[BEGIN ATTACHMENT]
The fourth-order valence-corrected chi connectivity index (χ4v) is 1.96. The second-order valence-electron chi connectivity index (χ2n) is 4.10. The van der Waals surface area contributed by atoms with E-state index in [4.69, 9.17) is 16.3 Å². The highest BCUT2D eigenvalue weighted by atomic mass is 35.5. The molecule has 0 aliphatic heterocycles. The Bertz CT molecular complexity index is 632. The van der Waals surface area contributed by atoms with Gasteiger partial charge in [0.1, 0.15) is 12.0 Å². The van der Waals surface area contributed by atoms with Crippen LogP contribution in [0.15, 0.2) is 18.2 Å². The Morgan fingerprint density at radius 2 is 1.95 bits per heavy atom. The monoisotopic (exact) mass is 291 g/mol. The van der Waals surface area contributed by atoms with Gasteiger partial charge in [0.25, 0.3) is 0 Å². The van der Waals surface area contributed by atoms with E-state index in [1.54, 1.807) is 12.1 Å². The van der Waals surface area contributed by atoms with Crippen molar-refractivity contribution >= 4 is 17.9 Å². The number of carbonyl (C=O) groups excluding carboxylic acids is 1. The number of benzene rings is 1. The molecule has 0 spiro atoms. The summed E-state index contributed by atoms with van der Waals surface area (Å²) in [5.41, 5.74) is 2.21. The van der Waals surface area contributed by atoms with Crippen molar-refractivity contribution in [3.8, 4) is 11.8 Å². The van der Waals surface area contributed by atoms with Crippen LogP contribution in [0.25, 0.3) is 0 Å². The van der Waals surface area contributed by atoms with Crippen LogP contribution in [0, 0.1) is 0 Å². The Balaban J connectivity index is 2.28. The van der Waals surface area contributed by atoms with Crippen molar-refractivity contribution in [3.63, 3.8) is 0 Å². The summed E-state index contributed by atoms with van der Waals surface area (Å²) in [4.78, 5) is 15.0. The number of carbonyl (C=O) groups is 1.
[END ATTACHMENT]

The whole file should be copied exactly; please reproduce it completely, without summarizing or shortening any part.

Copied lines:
The fourth-order valence-corrected chi connectivity index (χ4v) is 1.96. The second-order valence-electron chi connectivity index (χ2n) is 4.10. The van der Waals surface area contributed by atoms with E-state index in [4.69, 9.17) is 16.3 Å². The highest BCUT2D eigenvalue weighted by atomic mass is 35.5. The molecule has 0 aliphatic heterocycles. The Bertz CT molecular complexity index is 632. The van der Waals surface area contributed by atoms with Gasteiger partial charge in [0.1, 0.15) is 12.0 Å². The van der Waals surface area contributed by atoms with Crippen LogP contribution in [0.15, 0.2) is 18.2 Å². The Morgan fingerprint density at radius 2 is 1.95 bits per heavy atom. The monoisotopic (exact) mass is 291 g/mol. The van der Waals surface area contributed by atoms with Gasteiger partial charge in [0.25, 0.3) is 0 Å². The van der Waals surface area contributed by atoms with E-state index in [1.54, 1.807) is 12.1 Å². The van der Waals surface area contributed by atoms with Crippen molar-refractivity contribution >= 4 is 17.9 Å². The number of carbonyl (C=O) groups excluding carboxylic acids is 1. The number of benzene rings is 1. The molecule has 0 spiro atoms. The summed E-state index contributed by atoms with van der Waals surface area (Å²) in [5.41, 5.74) is 2.21. The van der Waals surface area contributed by atoms with Crippen molar-refractivity contribution in [3.8, 4) is 11.8 Å². The van der Waals surface area contributed by atoms with Crippen LogP contribution in [0.25, 0.3) is 0 Å². The van der Waals surface area contributed by atoms with Crippen LogP contribution in [0, 0.1) is 0 Å². The Balaban J connectivity index is 2.28. The van der Waals surface area contributed by atoms with Crippen molar-refractivity contribution in [3.63, 3.8) is 0 Å². The summed E-state index contributed by atoms with van der Waals surface area (Å²) in [4.78, 5) is 15.0. The number of carbonyl (C=O) groups is 1.